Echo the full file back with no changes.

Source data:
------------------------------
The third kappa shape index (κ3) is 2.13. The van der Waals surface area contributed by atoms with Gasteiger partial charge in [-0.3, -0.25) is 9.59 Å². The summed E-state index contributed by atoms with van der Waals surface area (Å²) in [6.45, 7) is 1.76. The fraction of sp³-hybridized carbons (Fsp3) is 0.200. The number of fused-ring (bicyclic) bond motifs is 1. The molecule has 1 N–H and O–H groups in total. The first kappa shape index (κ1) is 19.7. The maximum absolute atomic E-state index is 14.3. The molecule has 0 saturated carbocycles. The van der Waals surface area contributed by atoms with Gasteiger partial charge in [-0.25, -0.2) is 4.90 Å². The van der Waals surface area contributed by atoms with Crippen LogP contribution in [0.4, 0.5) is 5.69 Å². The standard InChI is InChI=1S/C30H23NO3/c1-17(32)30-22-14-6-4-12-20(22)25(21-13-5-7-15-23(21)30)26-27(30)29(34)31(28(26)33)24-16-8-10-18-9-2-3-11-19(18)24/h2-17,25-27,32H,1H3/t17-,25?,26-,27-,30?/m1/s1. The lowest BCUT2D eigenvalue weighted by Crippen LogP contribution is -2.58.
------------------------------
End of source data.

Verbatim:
The third kappa shape index (κ3) is 2.13. The van der Waals surface area contributed by atoms with Gasteiger partial charge in [-0.3, -0.25) is 9.59 Å². The summed E-state index contributed by atoms with van der Waals surface area (Å²) in [6.45, 7) is 1.76. The fraction of sp³-hybridized carbons (Fsp3) is 0.200. The number of fused-ring (bicyclic) bond motifs is 1. The molecule has 1 N–H and O–H groups in total. The first kappa shape index (κ1) is 19.7. The maximum absolute atomic E-state index is 14.3. The molecule has 0 saturated carbocycles. The van der Waals surface area contributed by atoms with Gasteiger partial charge in [-0.25, -0.2) is 4.90 Å². The van der Waals surface area contributed by atoms with Crippen LogP contribution in [0.4, 0.5) is 5.69 Å². The standard InChI is InChI=1S/C30H23NO3/c1-17(32)30-22-14-6-4-12-20(22)25(21-13-5-7-15-23(21)30)26-27(30)29(34)31(28(26)33)24-16-8-10-18-9-2-3-11-19(18)24/h2-17,25-27,32H,1H3/t17-,25?,26-,27-,30?/m1/s1. The lowest BCUT2D eigenvalue weighted by Crippen LogP contribution is -2.58.